Fort Hood Shooting Victims Finally Receive Purple Hearts, Defense of Freedom Medals
After nearly six years of legislative battles and delays, the victims of the Nov. 5, 2009 Fort Hood shooting finally received their medals Friday.
Ft. Hood Commanding General Sean MacFarland and Secretary of the Army John McHugh presented Purple Hearts and Secretary of Defense Medals for the Defense of Freedom to victims and family members of those killed in the attack during a special ceremony on base. The latter medal is the civilian equivalent of a Purple Heart.
Thirteen people were killed in the attack at Fort Hood’s Soldier Readiness Processing Center, and another 31 were wounded. The gunman, Nidal Hasan, was convicted and sentenced to death in September of 2013.
“We honor the memories of the 13 souls laid to eternal rest pay tribute to their sacrifice,” Gen. MacFarland said at Friday's ceremony. “We also remember the acts of courage and selflessness by soldiers and civilians which prevented an even greater calamity from occurring that day.”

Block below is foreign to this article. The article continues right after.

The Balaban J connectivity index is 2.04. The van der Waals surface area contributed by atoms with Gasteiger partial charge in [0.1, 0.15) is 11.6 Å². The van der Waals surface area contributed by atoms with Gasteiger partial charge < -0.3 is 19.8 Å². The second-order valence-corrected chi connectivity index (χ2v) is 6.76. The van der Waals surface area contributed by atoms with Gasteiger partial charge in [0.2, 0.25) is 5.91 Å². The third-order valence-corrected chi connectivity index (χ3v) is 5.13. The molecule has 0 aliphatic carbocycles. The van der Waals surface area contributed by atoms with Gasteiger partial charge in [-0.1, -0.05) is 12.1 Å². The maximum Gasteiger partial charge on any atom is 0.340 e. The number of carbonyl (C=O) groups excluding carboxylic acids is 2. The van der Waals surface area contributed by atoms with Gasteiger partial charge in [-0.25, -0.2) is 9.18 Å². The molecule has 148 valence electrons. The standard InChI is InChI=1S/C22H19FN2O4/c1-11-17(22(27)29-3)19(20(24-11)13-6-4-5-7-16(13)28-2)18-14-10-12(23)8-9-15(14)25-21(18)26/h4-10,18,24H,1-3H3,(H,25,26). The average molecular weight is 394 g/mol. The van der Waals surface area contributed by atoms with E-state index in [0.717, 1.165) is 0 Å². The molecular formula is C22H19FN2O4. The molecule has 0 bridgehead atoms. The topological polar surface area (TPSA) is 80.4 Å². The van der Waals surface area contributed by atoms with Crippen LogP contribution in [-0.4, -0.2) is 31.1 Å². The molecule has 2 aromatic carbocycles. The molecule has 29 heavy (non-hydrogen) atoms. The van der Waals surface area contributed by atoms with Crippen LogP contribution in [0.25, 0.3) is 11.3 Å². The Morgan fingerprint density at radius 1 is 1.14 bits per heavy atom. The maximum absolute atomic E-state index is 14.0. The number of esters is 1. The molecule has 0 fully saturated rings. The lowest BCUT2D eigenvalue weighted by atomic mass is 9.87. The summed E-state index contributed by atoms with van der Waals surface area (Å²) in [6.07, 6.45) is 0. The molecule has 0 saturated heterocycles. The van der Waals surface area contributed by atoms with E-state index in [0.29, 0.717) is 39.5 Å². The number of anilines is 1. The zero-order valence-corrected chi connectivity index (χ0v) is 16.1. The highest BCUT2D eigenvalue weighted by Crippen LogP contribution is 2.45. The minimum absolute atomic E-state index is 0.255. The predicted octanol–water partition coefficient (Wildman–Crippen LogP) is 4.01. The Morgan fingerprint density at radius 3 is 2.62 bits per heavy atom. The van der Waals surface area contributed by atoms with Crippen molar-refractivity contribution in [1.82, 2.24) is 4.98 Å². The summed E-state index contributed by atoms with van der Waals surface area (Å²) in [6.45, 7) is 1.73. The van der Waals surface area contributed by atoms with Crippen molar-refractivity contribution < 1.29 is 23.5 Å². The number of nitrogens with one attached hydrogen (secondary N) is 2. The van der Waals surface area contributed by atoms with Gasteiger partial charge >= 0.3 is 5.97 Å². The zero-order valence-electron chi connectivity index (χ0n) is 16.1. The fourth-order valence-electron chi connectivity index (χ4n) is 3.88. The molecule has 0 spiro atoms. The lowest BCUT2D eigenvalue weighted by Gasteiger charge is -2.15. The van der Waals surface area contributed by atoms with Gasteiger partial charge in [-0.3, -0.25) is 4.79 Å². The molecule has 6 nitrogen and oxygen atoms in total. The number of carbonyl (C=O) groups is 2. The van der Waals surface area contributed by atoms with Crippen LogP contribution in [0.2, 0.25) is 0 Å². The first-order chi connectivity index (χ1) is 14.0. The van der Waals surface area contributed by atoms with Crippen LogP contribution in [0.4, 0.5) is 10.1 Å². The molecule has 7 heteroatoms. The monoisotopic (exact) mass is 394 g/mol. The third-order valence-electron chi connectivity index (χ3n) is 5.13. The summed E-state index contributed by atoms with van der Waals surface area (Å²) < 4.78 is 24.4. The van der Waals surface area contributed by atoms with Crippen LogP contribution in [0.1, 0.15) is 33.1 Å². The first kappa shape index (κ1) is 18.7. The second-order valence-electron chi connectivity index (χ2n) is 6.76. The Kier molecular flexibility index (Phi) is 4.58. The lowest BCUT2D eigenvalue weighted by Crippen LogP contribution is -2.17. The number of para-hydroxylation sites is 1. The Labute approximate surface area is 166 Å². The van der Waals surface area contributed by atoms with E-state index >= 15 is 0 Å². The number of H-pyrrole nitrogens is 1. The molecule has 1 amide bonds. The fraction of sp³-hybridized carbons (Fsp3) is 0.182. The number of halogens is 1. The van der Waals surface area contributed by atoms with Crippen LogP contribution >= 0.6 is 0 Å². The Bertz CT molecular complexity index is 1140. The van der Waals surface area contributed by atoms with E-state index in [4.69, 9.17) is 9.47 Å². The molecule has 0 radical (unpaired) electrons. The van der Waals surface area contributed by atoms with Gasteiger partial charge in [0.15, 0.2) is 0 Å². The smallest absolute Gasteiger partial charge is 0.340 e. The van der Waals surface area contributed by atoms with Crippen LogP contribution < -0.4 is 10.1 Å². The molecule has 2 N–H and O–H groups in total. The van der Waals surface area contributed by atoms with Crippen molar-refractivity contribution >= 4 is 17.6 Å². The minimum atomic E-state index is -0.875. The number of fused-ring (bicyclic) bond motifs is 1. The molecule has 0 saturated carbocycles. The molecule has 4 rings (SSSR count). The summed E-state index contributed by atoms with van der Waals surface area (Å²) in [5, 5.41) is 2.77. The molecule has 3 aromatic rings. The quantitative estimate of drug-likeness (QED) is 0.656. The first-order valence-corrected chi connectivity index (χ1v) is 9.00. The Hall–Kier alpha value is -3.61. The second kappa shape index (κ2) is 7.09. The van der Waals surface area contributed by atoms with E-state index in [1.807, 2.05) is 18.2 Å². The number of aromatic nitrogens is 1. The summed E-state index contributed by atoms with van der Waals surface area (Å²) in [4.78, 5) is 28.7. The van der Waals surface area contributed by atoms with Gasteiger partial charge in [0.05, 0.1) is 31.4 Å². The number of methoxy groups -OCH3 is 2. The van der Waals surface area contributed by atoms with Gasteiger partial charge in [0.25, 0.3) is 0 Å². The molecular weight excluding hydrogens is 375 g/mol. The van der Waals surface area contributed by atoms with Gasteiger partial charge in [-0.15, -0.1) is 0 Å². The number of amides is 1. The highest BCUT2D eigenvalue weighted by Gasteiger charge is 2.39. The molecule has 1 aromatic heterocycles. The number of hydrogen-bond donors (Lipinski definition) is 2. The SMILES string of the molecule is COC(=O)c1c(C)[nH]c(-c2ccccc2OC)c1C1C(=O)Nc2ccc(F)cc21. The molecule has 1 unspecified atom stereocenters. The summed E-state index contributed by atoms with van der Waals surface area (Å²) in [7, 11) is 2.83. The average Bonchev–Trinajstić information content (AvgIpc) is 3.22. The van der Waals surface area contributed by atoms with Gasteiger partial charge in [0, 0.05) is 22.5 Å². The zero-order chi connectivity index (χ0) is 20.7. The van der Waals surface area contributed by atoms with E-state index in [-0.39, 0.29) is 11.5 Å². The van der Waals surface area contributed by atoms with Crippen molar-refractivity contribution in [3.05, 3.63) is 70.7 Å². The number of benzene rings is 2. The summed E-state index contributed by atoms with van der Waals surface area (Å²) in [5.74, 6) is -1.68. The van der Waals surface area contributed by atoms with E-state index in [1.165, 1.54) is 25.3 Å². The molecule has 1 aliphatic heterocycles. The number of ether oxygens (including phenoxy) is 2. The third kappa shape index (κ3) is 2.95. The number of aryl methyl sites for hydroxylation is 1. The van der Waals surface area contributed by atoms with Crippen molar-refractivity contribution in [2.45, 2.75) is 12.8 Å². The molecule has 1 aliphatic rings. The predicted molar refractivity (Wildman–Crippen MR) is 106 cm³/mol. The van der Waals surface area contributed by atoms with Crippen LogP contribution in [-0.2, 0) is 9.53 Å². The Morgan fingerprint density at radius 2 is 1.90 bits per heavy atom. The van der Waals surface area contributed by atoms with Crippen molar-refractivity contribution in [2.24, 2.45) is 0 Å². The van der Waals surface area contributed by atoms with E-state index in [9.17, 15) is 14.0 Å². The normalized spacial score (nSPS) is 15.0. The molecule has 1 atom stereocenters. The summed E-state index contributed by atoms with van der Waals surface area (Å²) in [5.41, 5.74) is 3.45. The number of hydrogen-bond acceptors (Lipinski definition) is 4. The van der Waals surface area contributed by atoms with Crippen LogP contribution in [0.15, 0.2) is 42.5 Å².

Purple Hearts were presented to representatives of 10 of the fallen soldiers, and 26 went to surviving wounded. Defense of Freedom Medals were presented to the family of Michael Cahill, a civilian contractor killed in the attack, as well as to Kimberly Munley, a Department of the Army civilian police officer who was shot when she responded to the scene.
Purple Hearts for four soldiers wounded and the families of two Soldiers killed will be awarded at ceremonies at their current locations away from Ft. Hood.
“Although no words can resurrect those we lost or completely erase the scars, today’s ceremony is an opportunity to provide a sense of closure to those who were injured or those who lost a loved one," General MacFarland said.